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Cabinet gives nod for 10 indigenous nuclear reactors

The Union Cabinet on Wednesday cleared the proposal to construct 10 indigenous pressurised heavy water nuclear reactors with a total capacity of 7,000 MWe.

Briefing the media on the Cabinet decisions, Power Minister Piyush Goyal said each of the reactors would have a capacity of 700 MWe. “We already have 6,780 MWe of operational nuclear power plants and about 6,700 MWe of plants under implementation, which will be set up by 2021-22.”

The decision comes against the backdrop of recent troubles for India’s international collaborations in nuclear projects. While the U.S. deal, involving Toshiba Westinghouse for six reactors in Andhra Pradesh, is floundering after Westinghouse filed for Chapter 11 bankruptcy, the deal with French company Areva for reactors in Jaitapur remain mired in negotiations over costing.

No timeline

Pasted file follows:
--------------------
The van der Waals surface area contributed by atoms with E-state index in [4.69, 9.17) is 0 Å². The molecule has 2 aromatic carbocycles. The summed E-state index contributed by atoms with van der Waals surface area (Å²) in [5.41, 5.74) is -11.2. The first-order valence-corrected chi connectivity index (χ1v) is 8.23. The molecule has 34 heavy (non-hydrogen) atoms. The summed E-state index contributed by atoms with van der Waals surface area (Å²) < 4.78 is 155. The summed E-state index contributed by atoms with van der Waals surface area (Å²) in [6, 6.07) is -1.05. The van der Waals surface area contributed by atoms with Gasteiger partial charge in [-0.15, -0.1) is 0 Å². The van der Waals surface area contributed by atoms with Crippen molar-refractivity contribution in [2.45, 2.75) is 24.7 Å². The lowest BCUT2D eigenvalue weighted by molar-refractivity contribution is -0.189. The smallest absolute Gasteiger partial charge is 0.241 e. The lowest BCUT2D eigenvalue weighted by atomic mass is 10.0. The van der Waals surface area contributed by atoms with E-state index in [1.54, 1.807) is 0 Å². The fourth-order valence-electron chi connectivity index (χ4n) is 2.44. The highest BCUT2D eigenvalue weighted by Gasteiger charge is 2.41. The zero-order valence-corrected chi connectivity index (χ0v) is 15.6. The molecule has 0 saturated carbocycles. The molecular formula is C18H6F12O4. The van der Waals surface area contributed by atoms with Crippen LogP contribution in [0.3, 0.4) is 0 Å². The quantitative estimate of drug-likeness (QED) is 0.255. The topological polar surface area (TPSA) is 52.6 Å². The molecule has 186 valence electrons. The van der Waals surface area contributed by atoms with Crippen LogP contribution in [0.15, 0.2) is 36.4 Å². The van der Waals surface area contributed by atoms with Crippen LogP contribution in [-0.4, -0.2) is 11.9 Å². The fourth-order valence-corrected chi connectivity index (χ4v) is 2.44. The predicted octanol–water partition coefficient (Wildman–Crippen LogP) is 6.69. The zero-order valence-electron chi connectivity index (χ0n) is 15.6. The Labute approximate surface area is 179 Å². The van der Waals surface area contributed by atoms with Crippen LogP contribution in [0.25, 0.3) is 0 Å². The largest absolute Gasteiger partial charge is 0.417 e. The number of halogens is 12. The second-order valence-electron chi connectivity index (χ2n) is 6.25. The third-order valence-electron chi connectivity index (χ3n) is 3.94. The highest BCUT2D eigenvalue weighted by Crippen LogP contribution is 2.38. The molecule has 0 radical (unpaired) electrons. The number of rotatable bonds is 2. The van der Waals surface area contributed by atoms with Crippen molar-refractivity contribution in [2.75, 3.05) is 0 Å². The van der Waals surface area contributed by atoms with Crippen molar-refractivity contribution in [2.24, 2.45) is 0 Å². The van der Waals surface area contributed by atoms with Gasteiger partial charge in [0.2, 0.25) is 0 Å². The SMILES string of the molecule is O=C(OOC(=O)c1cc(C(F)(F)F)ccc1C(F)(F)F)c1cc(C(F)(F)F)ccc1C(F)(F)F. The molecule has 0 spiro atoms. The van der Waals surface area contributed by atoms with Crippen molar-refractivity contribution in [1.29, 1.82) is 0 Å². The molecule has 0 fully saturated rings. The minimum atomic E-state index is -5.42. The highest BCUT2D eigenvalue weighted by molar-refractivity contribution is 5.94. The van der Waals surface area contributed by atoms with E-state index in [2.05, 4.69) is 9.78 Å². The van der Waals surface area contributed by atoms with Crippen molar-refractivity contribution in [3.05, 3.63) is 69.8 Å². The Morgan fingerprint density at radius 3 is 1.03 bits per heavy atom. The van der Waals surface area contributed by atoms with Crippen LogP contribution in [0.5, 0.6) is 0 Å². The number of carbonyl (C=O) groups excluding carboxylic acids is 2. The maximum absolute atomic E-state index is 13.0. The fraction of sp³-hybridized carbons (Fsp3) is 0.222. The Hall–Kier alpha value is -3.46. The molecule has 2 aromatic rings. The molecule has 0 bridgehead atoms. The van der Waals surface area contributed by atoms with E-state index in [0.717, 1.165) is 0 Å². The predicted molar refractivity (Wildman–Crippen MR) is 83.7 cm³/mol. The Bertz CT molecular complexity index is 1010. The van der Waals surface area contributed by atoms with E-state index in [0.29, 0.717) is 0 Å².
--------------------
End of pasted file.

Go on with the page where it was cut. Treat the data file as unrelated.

While the Minister said these 10 plants would create Rs. 70,000 crore worth of business for domestic manufacturers and generate about 33,400 jobs, he did not provide a timeline for their completion, saying the government would update the details when they are clear.

“The approval also shows our strong belief in the capability of India’s scientific community to build our technological capacities,” an official statement said.

Rapid advances by India

“The design and development of this project is a testament to the rapid advances achieved by India’s nuclear scientific community and industry. It underscores the mastery our nuclear scientists have attained over all aspects of indigenous PHWR technology,” it added.

India generated 37,674 million units of nuclear energy in 2016-17, according to the Nuclear Power Corporation of India, at a capacity factor of 80%. The two major projects under construction at the moment are located in Rajasthan and Gujarat, of 1,400 MWe each. Both plants, comprising two units of 700 MWe each, are under review.

“The 10 reactors will be part of India’s latest design of 700 MWe PHWR fleet with state-of-the-art technology meeting the highest standards of safety,” it added.

The Cabinet also approved a coal linkage policy, called the Scheme for Harnessing and Allocating Koyala Transparently in India (Shakti), that will award fuel supply agreements to coal plants already holding letters of assurance (LoAs). Thermal plants holding LoAs will be eligible to sign fuel supply pacts under the new policy after ensuring that all the conditions are met.

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